Amazon.com Inc. (AMZN) is often ridiculed for its lack of financial transparency by the media and analysts. Barron's seems to take the company to task at least every other issue for something being wrong or misleading on its balance sheet. At least four brokerages have downgraded the stock in Q4 05 or early this year.
The company's growth has stayed respectable. Revenues for 2005 were almost $8.5 billion up from $6.9 million the year before. Net profit was flat. According to Value Line, Amazon had 55 million active customer accounts at the end of 2005, up almost 20% from a year ago. Looking ahead, Amazon guided for revenue between $9.85 billion and $10.45 billion. Not sexy, but $10 billion is $10 billion.
The phase "reinventing our business" usually comes from CEOs who have run out of ways to make their core business work. Generally, when you hear it from a company, it's not a good sign.
Jeff Bezos, the founder and CEO of Amazon, hasn't mentioned reinvention as far as I can tell, but he may be quietly going about a partial overhaul of how Amazon makes money anyway.
In the last two months, Amazon has said it is working on a movie download service. One would think that Blockbuster Inc. (BBI) or Netflix, Inc. (NFLX) would be doing that, but not Amazon. They are also in talks with Vivendi Universal (ADR: V) about a music download service with an Amazon portable device.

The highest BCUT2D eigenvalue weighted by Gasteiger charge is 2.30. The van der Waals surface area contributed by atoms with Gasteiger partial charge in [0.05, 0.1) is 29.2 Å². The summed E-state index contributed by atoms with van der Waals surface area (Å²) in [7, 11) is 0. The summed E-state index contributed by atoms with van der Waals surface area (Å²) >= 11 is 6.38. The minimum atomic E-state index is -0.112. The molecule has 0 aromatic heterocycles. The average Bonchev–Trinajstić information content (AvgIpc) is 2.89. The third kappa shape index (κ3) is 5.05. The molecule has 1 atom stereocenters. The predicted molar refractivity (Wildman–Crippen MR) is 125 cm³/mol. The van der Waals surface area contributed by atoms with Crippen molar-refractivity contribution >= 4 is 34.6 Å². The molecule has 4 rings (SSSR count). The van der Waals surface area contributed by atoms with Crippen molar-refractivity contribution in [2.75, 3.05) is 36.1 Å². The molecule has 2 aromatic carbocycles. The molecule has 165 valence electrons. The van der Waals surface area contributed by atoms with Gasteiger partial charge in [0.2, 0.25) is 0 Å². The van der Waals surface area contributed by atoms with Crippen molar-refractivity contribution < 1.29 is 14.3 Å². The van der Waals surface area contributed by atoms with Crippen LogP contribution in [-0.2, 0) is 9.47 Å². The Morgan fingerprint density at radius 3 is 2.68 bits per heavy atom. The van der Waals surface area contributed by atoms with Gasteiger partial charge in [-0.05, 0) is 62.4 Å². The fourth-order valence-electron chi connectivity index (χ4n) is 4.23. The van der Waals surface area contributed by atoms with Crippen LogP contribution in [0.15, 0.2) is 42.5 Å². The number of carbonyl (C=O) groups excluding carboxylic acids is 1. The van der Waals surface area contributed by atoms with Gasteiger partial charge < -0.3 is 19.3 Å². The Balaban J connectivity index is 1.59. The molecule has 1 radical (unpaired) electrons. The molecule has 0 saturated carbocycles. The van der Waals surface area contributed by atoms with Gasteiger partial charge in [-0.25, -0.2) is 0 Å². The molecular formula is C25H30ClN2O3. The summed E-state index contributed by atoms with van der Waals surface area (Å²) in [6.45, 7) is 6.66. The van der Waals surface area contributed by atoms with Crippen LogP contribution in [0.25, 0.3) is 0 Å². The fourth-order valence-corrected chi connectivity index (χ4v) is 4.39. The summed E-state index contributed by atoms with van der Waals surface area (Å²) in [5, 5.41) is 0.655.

Amazon also opened a business (Amazon S3) that allows software engineers to get cheap, scalable, low-latency storage at very competitive prices. One might have expected this from Akamai Technologies, Inc. (AKAM), but not Amazon.
And, to top it off, Fidelity is opening a premium store at Amazon to sell financial services.
I would be very reluctant to count Bezos out, even if he is secretive. With 55 million active customers and some visionary business plans, not every initiative has to work for Amazon to be in some new, solid, high-margin businesses that it was not in just last quarter.
Douglas A. McIntyre is the former Editor-in-Chief and Publisher of Financial World Magazine. He was also the president of Switchboard.com, which at the time was the 10th most visited site in the world, according to MediaMetrix. He has been chief executive officer of FutureSource, LLC and On2 Technologies, Inc., and in the past been on the boards of TheStreet.com and Edgar Online. He does not own securities in the companies he writes about.